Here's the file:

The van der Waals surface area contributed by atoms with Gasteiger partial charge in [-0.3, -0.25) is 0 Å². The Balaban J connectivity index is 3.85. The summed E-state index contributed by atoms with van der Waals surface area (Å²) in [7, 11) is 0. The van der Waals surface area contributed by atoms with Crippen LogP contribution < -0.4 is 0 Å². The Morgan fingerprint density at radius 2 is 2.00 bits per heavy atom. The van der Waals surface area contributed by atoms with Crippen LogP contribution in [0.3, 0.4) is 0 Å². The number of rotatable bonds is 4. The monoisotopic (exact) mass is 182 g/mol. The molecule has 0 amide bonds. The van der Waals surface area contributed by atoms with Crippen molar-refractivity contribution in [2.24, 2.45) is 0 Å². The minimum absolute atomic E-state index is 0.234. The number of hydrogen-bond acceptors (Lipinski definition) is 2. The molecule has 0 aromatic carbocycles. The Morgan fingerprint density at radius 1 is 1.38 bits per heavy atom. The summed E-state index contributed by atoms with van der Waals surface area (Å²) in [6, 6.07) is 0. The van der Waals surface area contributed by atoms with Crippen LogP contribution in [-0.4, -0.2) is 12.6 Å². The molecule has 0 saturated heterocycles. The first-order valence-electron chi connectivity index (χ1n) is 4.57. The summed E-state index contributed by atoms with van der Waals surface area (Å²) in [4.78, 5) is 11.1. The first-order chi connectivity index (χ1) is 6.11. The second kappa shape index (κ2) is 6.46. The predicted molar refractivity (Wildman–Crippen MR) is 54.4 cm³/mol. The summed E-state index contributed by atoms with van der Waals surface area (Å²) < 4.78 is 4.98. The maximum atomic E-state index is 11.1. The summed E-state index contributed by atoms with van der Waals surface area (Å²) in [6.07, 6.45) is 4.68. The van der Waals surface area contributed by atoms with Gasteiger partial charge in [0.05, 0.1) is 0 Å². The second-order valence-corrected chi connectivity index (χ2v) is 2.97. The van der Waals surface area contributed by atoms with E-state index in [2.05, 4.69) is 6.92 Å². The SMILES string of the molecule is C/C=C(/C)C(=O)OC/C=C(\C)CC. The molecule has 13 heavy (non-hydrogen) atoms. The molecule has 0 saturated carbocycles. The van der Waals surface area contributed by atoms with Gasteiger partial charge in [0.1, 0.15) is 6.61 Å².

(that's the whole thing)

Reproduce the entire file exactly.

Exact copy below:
The van der Waals surface area contributed by atoms with Gasteiger partial charge in [-0.3, -0.25) is 0 Å². The Balaban J connectivity index is 3.85. The summed E-state index contributed by atoms with van der Waals surface area (Å²) in [7, 11) is 0. The van der Waals surface area contributed by atoms with Crippen LogP contribution < -0.4 is 0 Å². The Morgan fingerprint density at radius 2 is 2.00 bits per heavy atom. The van der Waals surface area contributed by atoms with Crippen LogP contribution in [0.3, 0.4) is 0 Å². The number of rotatable bonds is 4. The monoisotopic (exact) mass is 182 g/mol. The molecule has 0 amide bonds. The van der Waals surface area contributed by atoms with Crippen molar-refractivity contribution in [2.24, 2.45) is 0 Å². The minimum absolute atomic E-state index is 0.234. The number of hydrogen-bond acceptors (Lipinski definition) is 2. The molecule has 0 aromatic carbocycles. The Morgan fingerprint density at radius 1 is 1.38 bits per heavy atom. The summed E-state index contributed by atoms with van der Waals surface area (Å²) in [6, 6.07) is 0. The van der Waals surface area contributed by atoms with Crippen LogP contribution in [-0.4, -0.2) is 12.6 Å². The molecule has 0 saturated heterocycles. The first-order valence-electron chi connectivity index (χ1n) is 4.57. The summed E-state index contributed by atoms with van der Waals surface area (Å²) in [4.78, 5) is 11.1. The first-order chi connectivity index (χ1) is 6.11. The second kappa shape index (κ2) is 6.46. The predicted molar refractivity (Wildman–Crippen MR) is 54.4 cm³/mol. The summed E-state index contributed by atoms with van der Waals surface area (Å²) < 4.78 is 4.98. The maximum atomic E-state index is 11.1. The summed E-state index contributed by atoms with van der Waals surface area (Å²) in [6.07, 6.45) is 4.68. The van der Waals surface area contributed by atoms with Gasteiger partial charge in [0.05, 0.1) is 0 Å². The second-order valence-corrected chi connectivity index (χ2v) is 2.97. The van der Waals surface area contributed by atoms with E-state index in [2.05, 4.69) is 6.92 Å². The SMILES string of the molecule is C/C=C(/C)C(=O)OC/C=C(\C)CC. The molecule has 13 heavy (non-hydrogen) atoms. The molecule has 0 saturated carbocycles. The van der Waals surface area contributed by atoms with Gasteiger partial charge in [0.1, 0.15) is 6.61 Å².